Saxbe v. Bustos
Annotate this Case
419 U.S. 65 (1974)
- Syllabus |
U.S. Supreme Court
Saxbe v. Bustos, 419 U.S. 65 (1974)
Saxbe v. Bustos
Argued October 17, 1974
Decided November 25, 1974
419 U.S. 65
CERTIORARI TO THE UNITED STATES COURT OF APPEALS
FOR THE DISTRICT OF COLUMBIA CIRCUIT
Some aliens who live in Mexico and Canada commute to work in the United States. The Immigration and Naturalization Service has approved this practice with respect to both daily and seasonal commuters, and has classified such aliens as immigrants "lawfully admitted for permanent residence" who are "returning from a temporary visit abroad," a category of "special immigrant" defined by the Immigration and Nationality Act, 8 U.S.C. § 1101(a) (27)(b). Those with that classification have freedom from usual documentation and numerical requirements and from the labor certification requirements of 8 U.S.C. § 1182(a)(14). Certain farmworkers and a collective bargaining agent for farmworkers brought this suit for declaratory and injunctive relief against the practice of thus classifying such alien commuters. The District Court dismissed the action. The Court of Appeals upheld the classification as to daily commuters but rejected it as to seasonal commuters.
Held: Alien commuters are immigrants who are "lawfully admitted for permanent residence," and are "returning from a temporary visit abroad" when they enter the United States, and this "special immigrant" classification is applicable to both daily and seasonal commuters. This has long been the administrative construction of the statute in the context of alien commuters, a factor which must be accorded great weight when, as here, Congress has considered the subject and has not seen fit to alter the administrative practice. Pp. 419 U. S. 69-80.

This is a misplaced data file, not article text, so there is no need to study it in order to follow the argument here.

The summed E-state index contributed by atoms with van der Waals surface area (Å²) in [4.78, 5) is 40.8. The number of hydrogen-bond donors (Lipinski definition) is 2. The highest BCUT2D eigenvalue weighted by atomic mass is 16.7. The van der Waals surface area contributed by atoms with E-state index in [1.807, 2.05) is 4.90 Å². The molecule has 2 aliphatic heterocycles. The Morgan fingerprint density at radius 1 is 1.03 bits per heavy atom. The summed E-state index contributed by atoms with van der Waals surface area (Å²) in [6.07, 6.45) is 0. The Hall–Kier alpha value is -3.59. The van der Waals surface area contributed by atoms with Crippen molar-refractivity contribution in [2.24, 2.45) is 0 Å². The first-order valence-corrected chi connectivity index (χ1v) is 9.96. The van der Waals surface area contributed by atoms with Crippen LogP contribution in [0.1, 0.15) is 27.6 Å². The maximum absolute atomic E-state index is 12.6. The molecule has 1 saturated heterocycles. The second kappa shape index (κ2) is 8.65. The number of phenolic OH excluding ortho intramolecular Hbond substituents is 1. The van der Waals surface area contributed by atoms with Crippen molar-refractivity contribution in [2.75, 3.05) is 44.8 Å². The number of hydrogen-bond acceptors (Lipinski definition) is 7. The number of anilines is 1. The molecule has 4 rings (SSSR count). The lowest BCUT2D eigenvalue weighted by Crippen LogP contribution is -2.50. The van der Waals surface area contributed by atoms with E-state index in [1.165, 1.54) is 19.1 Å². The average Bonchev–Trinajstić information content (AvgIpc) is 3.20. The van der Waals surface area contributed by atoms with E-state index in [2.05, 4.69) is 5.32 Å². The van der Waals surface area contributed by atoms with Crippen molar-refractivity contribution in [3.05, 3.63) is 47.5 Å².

156 U.S.App.D.C. 304, 481 F.2d 479, affirmed in part and reversed in part.
DOUGLAS, J., delivered the opinion of the Court, in which BURGER, C.J., and STEWART, POWELL, and REHNQUIST, JJ., joined. WHITE, J., filed a dissenting opinion, in which BRENNAN, MARSHALL, and BLACKMUN, JJ., joined, post, p. 419 U. S. 80.
MR. JUSTICE DOUGLAS delivered the opinion of the Court.
Some aliens who have their homes in Canada or Mexico commute daily to places of employment in this country and others do so on a seasonal basis, a practice permitted by the Immigration and Naturalization Service. The question is whether the practice on the facts of these cases conforms with the Immigration and Nationality Act. It turns on the meaning of § 101(a)(27)(B), 66 Stat. 169, as amended, 79 Stat. 916. 8 U.S.C. § 1101(a)(27)(B), which defines as one variety of "special immigrant" an immigrant "lawfully admitted for permanent residence, who is returning from a temporary visit abroad."
Those who qualify under § 1101(a)(27)(B) may be permitted entry without the usual documentation requirements. 8 U.S.C. § 1181(b). The regulations [Footnote 1] implement § 1181(b) by allowing such an immigrant to use an alien registration receipt card, normally called a "green card," in lieu of an immigrant visa and without